While in general three stages of Lyme are mentioned, we at St. George Hospital differentiate by symptoms and treatment options. Thus we distinguish between an acute and a chronic stage.
Acute Lyme Disease
The main symptom of the acute phase is the erythema migrans. Days or weeks after the tick bite an erythema forms around the puncture site, which first spreads and later pales centrally, leaving a circular erythema. This occurs in fewer than 50% of the patients.
General symptoms that occur may be flu-like:
- sore throat
- lymph node swelling
- neck aches
Rhinitis, sinusitis and cough are not usually present, distinguishing this “flu” from other influenza-like illnesses.
Different countries have different borrelia species and different species may cause different symptoms. For instance, Lyme disease is principally a neurological disease in Australia, whereas in North America single or pauci migratory arthritis with gross swelling predominates.
Chronic Lyme Disease
Weeks or even months after the tick bite, a great variety of symptoms may occur. Multiple rashes after infection are typical of systemic dissemination to their target tissues and cells. Neck stiffness is rather common for the chronic state of Lyme. Some of the chronic symptoms can in fact be disabling. For instance meningoradiculitis Bannwarth is distinguished by burning radicular pain with or without paralysis. In children, one more often sees meningitis type courses. Cardiac involvement is specified by an atrioventricular blockade grade I-III. The Lymphadenosis cutis benigna Bäfverstedt (borrelia-lymphocytome) is a tumor like manifestation mostly occurring at the earlobe, breast nipple, or scrotum. Arthralgias primarily involve the large joints (e.g. knees, elbows, hips, shoulders), although smaller joints (e.g. wrists, hands, fingers, toes) may also be involved.
In the late chronic stage, sometimes referred to as stage III, lyme arthritis and acrodermatitis chronica atrophicans Herxheimer (ACA) are typical manifestations. They may develop even years after the infection. ACA leads to an atrophy of the skin.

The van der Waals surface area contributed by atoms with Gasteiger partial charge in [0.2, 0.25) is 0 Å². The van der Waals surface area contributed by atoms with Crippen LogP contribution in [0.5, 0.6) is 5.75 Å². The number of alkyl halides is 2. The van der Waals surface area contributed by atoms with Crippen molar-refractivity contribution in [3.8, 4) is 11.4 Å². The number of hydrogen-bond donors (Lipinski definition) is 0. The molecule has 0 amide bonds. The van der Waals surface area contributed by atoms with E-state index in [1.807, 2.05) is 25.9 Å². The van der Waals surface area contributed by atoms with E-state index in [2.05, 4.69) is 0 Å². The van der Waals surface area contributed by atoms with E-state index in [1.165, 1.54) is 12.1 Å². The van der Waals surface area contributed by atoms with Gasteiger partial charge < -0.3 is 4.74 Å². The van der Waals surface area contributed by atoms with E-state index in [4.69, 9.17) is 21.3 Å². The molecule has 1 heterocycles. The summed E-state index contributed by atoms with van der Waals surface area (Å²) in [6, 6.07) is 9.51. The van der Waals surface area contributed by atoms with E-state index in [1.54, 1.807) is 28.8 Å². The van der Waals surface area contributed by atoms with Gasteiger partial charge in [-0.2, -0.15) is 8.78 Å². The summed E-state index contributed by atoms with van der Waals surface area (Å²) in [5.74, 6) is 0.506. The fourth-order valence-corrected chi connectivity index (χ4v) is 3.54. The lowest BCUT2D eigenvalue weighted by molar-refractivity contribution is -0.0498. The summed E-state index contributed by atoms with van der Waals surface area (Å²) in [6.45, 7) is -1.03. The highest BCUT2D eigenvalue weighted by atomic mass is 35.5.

The symptoms of chronic Lyme are caused by biotoxins & co-factors. For simplification we add a list of the symptoms that may occur with chronic Lyme disease.
- can be severe, jumping from joint to joint
- can be in the teeth or in the temporal-mandibular joints
- can be in the ribs and chest
- can be abdominal, testicular or pelvic
- paresthesias such as burning, numbness, tingling and itching are frequent; there may be crawling sensations, vibrations, or electric shock-like sensations
- there rarely is an actual palsy of the affected areas, making this much more of a neurosensory, rather than a motor disease
- cognitive dysfunction, brain fog
- short-term memory loss
- encephalitis or encephalopathy
- aseptic meningitis and facial nerve (Bell’s) palsy tend to occur within the first few months following the tick bite, but may also occur as part of a reactivation
- visual dysfunction (described primarily as blurriness, but can include optic neuritis or uveitis, keratitis, episcleritis)
- tinnitus, hyperacusis (noise sensitivity), hearing loss
- Shortness of breath, palpitations and/or tachycardia
- diarrhea or irritable bowel
- urinary frequency or urgency
Co-factors associated with chronic Lymes Disease
- Infections transmitted with a tick bite (Babesia, Bartonella, Brucella, Chlamydia, Ehrlichia, Mycoplasma, Rickettsiae, Theileria. etc.)
- Herpes viruses
- Fungus, Candida
- Hormonal dysbalance
- Toxicity (metals, mold, neuro and biotoxins)
- Immune system dysfunction
- Endocrinal problems (thyroid, Hashimoto, adrenals, etc.)
- Mitochondrial dysfunction
- cardiac diseases (myocarditis, cadiomyopathy)
- Inflammatory reactions, Arthritis
- Autonomic nervous system dysfunction
- Gastrointestinal problems (colitis, leaky gut, etc.)
- Liver and kidney dysfunction
- Psychological dysfunction
In our patients we quite often find impaired: Hypophysis-adrenal axis, adrenal fatigue, disturbed sexual function, no periods (menopause-like symptoms in young women), estrogen dominance, hypogonadism, etc. Typical periods of worsening symptoms alternate with phases of improvement. This occurs cyclically every few weeks. Some patients are more symptomatic than others.
Occasionally a macular or haemorrhagic rash may appear. Generally, these rashes are only slightly irritating or pruritic. This may indicate co-infection.
As symptoms can be diametrically opposite and Lyme disease mimics various other diseases, it becomes clear why diagnosing it is such a difficult task. Therefore, much too often Lyme patients end up in the psychiatric corner.